Continuing with the Catholic novel theme, this past weekend I read Walker Percy’s first novel, The Moviegoer.  Set in Louisiana, where Percy spent much of his adult life, the story centers on John Bolling, the eponymous moviegoer of the title.   As I sat down to write this blog post, I happened upon the epigraph of the novel from Søren Kierkegaard: “… the specific character of despair is this: it is unaware of being despair.”  Being the brilliant literary critic that I am (/sarcasm), I quickly realized that this epigraph epitomizes John Bolling.

Bolling, aka Binx, is a man with no clear direction in life.  A veteran of the Korean War, he now works as a stockbroker in Gentilly, LA and finds what little meaning he can at the movies.  The novel describes, at times beautifully and often meanderingly, Binx’s “search.”  “What is the nature of the search? you ask. … The search is what anyone would undertake if he were not sunk in the everydayness of his own life.”  Though most people associate the notion of a search with a quest for God, Binx is reticent to identify the object of his search.  Though he identifies himself with the 2% of Americans who are atheists or agnostics, he leaves open the possibility that the 98% who believe in God may be right – he simply doesn’t know.

Despite his fascination with the movies, Binx does not look to them for a proper understanding of the search.  On his reading, the movies screw the search up: “The search always ends in despair.”  Binx’s definition of despair is not, however, the typical definition: the protagonist in the movies inevitably marries and settles down and “In two weeks time he is so sunk in everydayness that he might just as well be dead.”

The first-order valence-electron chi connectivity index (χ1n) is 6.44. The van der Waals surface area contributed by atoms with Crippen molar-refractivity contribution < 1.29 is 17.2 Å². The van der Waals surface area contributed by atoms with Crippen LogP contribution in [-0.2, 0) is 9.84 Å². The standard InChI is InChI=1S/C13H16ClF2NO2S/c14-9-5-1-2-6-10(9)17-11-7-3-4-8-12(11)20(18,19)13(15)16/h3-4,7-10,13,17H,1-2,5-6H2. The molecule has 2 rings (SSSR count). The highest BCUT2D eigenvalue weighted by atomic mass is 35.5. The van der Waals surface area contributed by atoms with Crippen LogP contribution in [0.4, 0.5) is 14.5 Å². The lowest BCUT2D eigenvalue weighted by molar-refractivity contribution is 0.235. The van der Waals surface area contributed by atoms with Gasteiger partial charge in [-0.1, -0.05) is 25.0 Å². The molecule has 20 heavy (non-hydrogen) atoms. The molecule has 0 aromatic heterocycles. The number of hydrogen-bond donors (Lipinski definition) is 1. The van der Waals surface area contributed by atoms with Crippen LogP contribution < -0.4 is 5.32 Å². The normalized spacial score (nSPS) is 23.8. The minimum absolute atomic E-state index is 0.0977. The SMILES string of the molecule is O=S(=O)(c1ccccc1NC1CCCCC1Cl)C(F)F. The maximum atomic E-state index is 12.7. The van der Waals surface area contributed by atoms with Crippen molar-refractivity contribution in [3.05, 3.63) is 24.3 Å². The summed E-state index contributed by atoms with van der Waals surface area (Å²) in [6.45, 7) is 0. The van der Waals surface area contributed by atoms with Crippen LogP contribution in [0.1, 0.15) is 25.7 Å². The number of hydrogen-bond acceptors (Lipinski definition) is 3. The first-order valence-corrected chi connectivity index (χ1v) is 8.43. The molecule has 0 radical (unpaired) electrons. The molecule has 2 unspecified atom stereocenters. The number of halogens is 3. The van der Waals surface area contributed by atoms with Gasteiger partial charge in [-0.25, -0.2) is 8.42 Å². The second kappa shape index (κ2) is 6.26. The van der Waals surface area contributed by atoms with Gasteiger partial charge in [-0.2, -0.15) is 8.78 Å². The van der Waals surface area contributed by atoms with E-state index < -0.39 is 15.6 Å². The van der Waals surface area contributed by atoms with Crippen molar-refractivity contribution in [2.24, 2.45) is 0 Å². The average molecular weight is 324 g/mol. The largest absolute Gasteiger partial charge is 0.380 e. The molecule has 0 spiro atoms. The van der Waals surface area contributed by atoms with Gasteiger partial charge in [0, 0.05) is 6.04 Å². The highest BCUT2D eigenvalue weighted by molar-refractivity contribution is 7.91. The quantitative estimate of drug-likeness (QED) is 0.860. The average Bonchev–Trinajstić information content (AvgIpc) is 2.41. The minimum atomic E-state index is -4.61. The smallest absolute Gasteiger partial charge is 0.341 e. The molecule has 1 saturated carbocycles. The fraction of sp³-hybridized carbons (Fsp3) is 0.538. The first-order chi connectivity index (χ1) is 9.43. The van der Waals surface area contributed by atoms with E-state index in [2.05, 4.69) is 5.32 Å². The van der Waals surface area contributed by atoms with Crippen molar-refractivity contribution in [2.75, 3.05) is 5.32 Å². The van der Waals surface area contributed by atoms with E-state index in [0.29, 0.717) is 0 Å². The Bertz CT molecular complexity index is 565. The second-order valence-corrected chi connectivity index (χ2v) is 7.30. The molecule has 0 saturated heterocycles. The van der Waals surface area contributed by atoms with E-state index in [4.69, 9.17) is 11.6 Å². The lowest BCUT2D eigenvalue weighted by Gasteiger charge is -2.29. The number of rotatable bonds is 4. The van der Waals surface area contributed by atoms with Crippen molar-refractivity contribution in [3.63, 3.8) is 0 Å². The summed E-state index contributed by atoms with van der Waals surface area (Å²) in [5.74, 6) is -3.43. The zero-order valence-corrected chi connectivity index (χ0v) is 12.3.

Given this understanding of despair, it is hardly surprising that Binx spends his life doing anything but settle down – his self-avowed goal is to avoid everydayness.  Unable to develop or maintain meaningful relationships, Binx periodically has flings with his secretaries, with only minor qualms about mixing business and pleasure.  The only escape he can hold on to is one that, somewhat oddly, he shares with his fourteen-year-old half-brother Lonnie.  In many ways Lonnie is the polar opposite of Binx: confined to a wheelchair, Lonnie is a devout Catholic who wonders about things like habitual dispositions.  In a rare moment of vulnerability, Binx tells the reader that he envies Lonnie’s ability to offer up his suffering to Christ.  Despite their differences, there is a deep affection between the two, which plays a vital element in the stories denouement.  Indeed, it is a combination of this relationship and Binx’s relationship with Kate, another main character in the story, that leads to the surprising end of his search.

As with the other existentialist novel with which I began this project, I’m sure there’s more to The Moviegoer than I caught on the first read through.  The search is clearly a central theme of the book, and yet I don’t think I’ve quite gotten it.  Even the title is a tantalizing riddle.  At one point Binx says of another character in the story that he, too, was a moviegoer, even though he didn’t watch movies.  There’s something there that I’d like to get, but it would take at least a second read through for me to begin to figure it out.  Alas, such is not the nature of this project.  Regardless, The Moviegoer is a great introduction to Percy and an interesting window onto the Louisiana of the 1950s.

Nineteen down, (at least) thirty-three to go.

Ta,
J

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